Thursday, 19 June 2014

Council at your convenience? Perhaps not for much longer

Despite a noticeable reduction in their workloads, and a series of questionable decisions which have seen local government services decimated across the Borders in recent years our elected councillors continue to escape the financial pain inflicted by the "savage cuts".

Local council taxpayers have already watched the council sell off its housing stock and shift sport and leisure into the care of Trusts. In the very near future cultural services - libraries and museums to you and me - and social care will also pass out of direct council control.

Now comes news that Neighbourhood daft a title is that?...are the latest basic public services to be placed under the spotlight prior to radical surgery. We are told the upkeep of our public parks and open spaces, the cleaning of our public conveniences, and even the maintenance of our cemeteries are no longer affordable. Yes, even the dead cannot escape the incessant drive to save money.

This latest exercise is aimed at paring £450,000 off the Neighbourhood Operations budget. Last time out a similar sum had to be found by withdrawing the fortnightly garden waste collections on which so many of us relied. One shudders to think where the axe will fall next.

A report to councillors earlier this year set out the methodology of the forthcoming review. The document approved by the elected members declared: "The approach to the review of Parks and Open Spaces will be integrated and prioritised, allowing decisions to be taken with a clear understanding of the risk and implications that may arise from the decisions. The review proposes to use an assessment framework to facilitate a consistent assessment to the current provision and maintenance standards of open space throughout the Borders".

No kidding! I'll leave you to work that one out for yourself as I'm afraid I can't make head nor tail of it!

I think it means the council plans to cut back on the frequency of grass cutting while hoping to transfer the maintenance of sports pitches to third parties.

The Neighbourhood Operations department is also having difficulty coping with the 98 hectares of Borders burial grounds which, "due to their nature contain many obstructed grass areas with lots of historic monuments and areas of uneven ground". Again, the solution seems to lie in handing over responsibility for as many cemeteries as possible to other people.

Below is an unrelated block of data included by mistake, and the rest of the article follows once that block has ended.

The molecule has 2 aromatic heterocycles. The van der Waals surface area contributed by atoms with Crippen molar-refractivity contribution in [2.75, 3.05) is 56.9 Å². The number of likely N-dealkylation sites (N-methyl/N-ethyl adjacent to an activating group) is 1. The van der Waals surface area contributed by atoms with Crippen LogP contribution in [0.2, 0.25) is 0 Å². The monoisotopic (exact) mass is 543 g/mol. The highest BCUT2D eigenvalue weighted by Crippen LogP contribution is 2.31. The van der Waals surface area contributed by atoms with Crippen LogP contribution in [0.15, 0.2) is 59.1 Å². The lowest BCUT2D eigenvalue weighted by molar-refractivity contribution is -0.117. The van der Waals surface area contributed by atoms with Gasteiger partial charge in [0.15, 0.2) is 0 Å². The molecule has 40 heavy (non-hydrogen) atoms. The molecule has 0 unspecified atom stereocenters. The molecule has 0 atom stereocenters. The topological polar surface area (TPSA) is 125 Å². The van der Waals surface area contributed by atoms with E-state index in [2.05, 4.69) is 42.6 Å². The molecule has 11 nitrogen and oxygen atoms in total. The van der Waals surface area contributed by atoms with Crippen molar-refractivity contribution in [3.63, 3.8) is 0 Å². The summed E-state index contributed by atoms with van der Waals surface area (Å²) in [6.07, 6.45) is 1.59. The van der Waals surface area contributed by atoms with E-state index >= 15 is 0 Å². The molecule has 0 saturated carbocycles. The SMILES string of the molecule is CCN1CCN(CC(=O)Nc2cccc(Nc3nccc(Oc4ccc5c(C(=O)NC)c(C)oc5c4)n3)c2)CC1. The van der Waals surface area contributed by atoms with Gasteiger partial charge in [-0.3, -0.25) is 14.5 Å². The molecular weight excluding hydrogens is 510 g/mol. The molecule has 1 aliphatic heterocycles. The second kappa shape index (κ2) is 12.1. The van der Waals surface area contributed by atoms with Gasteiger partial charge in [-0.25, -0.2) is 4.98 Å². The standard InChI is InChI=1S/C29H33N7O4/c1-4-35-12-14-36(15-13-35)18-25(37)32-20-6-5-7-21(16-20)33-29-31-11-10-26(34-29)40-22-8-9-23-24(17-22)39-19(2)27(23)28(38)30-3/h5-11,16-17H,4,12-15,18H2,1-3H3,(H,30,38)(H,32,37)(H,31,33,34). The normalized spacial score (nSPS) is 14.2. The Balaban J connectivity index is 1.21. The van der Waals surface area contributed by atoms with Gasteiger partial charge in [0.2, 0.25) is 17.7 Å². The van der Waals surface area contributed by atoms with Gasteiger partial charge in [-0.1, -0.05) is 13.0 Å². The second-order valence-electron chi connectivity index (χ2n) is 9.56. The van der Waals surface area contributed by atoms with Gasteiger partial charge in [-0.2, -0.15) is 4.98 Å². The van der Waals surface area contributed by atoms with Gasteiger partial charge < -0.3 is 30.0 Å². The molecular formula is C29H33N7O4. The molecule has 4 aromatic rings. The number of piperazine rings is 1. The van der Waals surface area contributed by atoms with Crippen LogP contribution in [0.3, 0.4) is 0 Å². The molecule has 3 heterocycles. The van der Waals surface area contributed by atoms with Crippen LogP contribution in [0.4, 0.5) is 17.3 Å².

It was slightly disturbing to read the section of the report relating to public conveniences of which there are 43 provided by Scottish Borders Council. Apparently, since 2011 Neighbourhood Operations have been monitoring the daily usage of the toilets. Surely they would have been better employed grass-cutting or toiling at cemetery maintenance rather than watching how many of us were taking a comfort break.

However, the results of the surveys are in, and those conveniences visited more than 300 times per week have been given the accolade Key Strategic Facilities 'as they clearly support the performance of the region's economy'. Really? But a second category entitled Neighbourhood Facilities are attracting fewer than 300 needy clients, and "are not being used effectively therefore not delivering best value". Who decided on the cut-off point?

It can be assumed that conveniences used less than 100 times a week face closure although it's a relief (literally) to know a Comfort Scheme is under consideration. The scheme would identify and designate facilities situated in other people's properties, and these would be advertised accordingly. Phew!

As I pointed out many paragraphs ago there's no sign of thoughts turning to a meaningful cut in the wage bill for our 34 councillors even though they have much less to oversee in 2014 than they did a decade ago. In 2013/14 their combined salaries amounted to £648,566, up from £629,612 in the previous financial year. And in 2007/8 with a heavier burden of responsibility than nowadays the figure was £587,124.

So surely it is time for an independent review to consider say a 20% cut in salary levels to take account of the loss of control of and responsibility for housing, leisure and recreation, cultural services, social care and (potentially) public toilets. Will anyone second the motion?


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